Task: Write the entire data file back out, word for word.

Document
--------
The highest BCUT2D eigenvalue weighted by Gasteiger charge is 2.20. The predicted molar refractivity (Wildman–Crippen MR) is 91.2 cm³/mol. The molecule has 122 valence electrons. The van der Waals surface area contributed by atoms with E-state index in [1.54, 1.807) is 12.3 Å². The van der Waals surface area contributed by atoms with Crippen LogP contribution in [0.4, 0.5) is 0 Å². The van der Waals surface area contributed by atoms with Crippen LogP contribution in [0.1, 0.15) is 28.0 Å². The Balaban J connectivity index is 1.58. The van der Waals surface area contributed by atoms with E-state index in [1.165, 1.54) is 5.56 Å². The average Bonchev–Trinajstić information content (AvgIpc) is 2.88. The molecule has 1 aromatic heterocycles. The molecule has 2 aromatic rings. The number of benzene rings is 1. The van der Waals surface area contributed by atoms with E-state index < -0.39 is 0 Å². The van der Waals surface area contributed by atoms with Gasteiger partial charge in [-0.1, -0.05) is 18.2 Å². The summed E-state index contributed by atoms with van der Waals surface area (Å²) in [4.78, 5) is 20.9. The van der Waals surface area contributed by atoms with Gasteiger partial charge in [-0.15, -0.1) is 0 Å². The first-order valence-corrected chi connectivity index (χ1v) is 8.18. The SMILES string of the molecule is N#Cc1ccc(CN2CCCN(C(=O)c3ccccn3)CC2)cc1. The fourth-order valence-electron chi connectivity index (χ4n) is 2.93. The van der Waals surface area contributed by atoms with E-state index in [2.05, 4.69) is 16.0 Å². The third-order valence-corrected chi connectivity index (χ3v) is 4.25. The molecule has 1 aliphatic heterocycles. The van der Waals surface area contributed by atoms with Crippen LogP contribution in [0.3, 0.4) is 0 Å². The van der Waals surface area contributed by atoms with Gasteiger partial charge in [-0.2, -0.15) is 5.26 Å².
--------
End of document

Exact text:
The highest BCUT2D eigenvalue weighted by Gasteiger charge is 2.20. The predicted molar refractivity (Wildman–Crippen MR) is 91.2 cm³/mol. The molecule has 122 valence electrons. The van der Waals surface area contributed by atoms with E-state index in [1.54, 1.807) is 12.3 Å². The van der Waals surface area contributed by atoms with Crippen LogP contribution in [0.4, 0.5) is 0 Å². The van der Waals surface area contributed by atoms with Crippen LogP contribution in [0.1, 0.15) is 28.0 Å². The Balaban J connectivity index is 1.58. The van der Waals surface area contributed by atoms with E-state index in [1.165, 1.54) is 5.56 Å². The average Bonchev–Trinajstić information content (AvgIpc) is 2.88. The molecule has 1 aromatic heterocycles. The molecule has 2 aromatic rings. The number of benzene rings is 1. The van der Waals surface area contributed by atoms with E-state index < -0.39 is 0 Å². The van der Waals surface area contributed by atoms with Gasteiger partial charge in [-0.1, -0.05) is 18.2 Å². The summed E-state index contributed by atoms with van der Waals surface area (Å²) in [4.78, 5) is 20.9. The van der Waals surface area contributed by atoms with Gasteiger partial charge in [-0.15, -0.1) is 0 Å². The first-order valence-corrected chi connectivity index (χ1v) is 8.18. The SMILES string of the molecule is N#Cc1ccc(CN2CCCN(C(=O)c3ccccn3)CC2)cc1. The fourth-order valence-electron chi connectivity index (χ4n) is 2.93. The van der Waals surface area contributed by atoms with E-state index in [2.05, 4.69) is 16.0 Å². The third-order valence-corrected chi connectivity index (χ3v) is 4.25. The molecule has 1 aliphatic heterocycles. The van der Waals surface area contributed by atoms with Crippen LogP contribution in [0.3, 0.4) is 0 Å². The van der Waals surface area contributed by atoms with Gasteiger partial charge in [-0.2, -0.15) is 5.26 Å².